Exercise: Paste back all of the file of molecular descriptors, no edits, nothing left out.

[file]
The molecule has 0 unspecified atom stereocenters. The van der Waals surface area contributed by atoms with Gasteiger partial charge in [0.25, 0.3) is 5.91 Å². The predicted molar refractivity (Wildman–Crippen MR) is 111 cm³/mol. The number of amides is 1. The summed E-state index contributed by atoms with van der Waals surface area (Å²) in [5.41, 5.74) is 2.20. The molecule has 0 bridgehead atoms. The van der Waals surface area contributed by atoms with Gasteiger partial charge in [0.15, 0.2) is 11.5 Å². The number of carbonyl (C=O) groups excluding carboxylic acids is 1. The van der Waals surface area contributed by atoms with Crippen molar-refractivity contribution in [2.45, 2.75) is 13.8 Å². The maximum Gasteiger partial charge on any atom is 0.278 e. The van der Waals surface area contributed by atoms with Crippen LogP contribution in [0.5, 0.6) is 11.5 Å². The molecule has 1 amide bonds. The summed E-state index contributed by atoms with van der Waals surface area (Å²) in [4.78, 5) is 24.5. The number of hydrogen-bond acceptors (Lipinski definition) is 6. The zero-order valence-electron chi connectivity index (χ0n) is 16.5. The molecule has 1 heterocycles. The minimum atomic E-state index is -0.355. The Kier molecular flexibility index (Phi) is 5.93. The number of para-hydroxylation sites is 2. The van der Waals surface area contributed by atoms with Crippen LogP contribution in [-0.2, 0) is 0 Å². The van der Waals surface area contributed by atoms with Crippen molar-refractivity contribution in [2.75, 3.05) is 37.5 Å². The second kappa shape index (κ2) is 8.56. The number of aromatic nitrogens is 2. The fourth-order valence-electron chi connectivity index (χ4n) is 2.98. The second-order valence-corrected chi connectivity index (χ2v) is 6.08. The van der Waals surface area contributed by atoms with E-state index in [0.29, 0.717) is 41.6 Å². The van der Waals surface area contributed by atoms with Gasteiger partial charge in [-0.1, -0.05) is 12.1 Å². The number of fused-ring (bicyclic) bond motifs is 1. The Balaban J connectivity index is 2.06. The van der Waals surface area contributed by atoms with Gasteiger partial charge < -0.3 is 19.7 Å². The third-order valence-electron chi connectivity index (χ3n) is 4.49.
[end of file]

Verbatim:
The molecule has 0 unspecified atom stereocenters. The van der Waals surface area contributed by atoms with Gasteiger partial charge in [0.25, 0.3) is 5.91 Å². The predicted molar refractivity (Wildman–Crippen MR) is 111 cm³/mol. The number of amides is 1. The summed E-state index contributed by atoms with van der Waals surface area (Å²) in [5.41, 5.74) is 2.20. The molecule has 0 bridgehead atoms. The van der Waals surface area contributed by atoms with Gasteiger partial charge in [0.15, 0.2) is 11.5 Å². The number of carbonyl (C=O) groups excluding carboxylic acids is 1. The van der Waals surface area contributed by atoms with Crippen molar-refractivity contribution in [2.45, 2.75) is 13.8 Å². The maximum Gasteiger partial charge on any atom is 0.278 e. The van der Waals surface area contributed by atoms with Crippen LogP contribution in [0.5, 0.6) is 11.5 Å². The molecule has 1 amide bonds. The summed E-state index contributed by atoms with van der Waals surface area (Å²) in [4.78, 5) is 24.5. The number of hydrogen-bond acceptors (Lipinski definition) is 6. The zero-order valence-electron chi connectivity index (χ0n) is 16.5. The molecule has 1 heterocycles. The minimum atomic E-state index is -0.355. The Kier molecular flexibility index (Phi) is 5.93. The number of para-hydroxylation sites is 2. The van der Waals surface area contributed by atoms with Crippen LogP contribution in [-0.2, 0) is 0 Å². The van der Waals surface area contributed by atoms with Crippen molar-refractivity contribution in [2.75, 3.05) is 37.5 Å². The second kappa shape index (κ2) is 8.56. The number of aromatic nitrogens is 2. The fourth-order valence-electron chi connectivity index (χ4n) is 2.98. The second-order valence-corrected chi connectivity index (χ2v) is 6.08. The van der Waals surface area contributed by atoms with E-state index in [0.29, 0.717) is 41.6 Å². The van der Waals surface area contributed by atoms with Gasteiger partial charge in [-0.1, -0.05) is 12.1 Å². The number of fused-ring (bicyclic) bond motifs is 1. The Balaban J connectivity index is 2.06. The van der Waals surface area contributed by atoms with Gasteiger partial charge < -0.3 is 19.7 Å². The third-order valence-electron chi connectivity index (χ3n) is 4.49.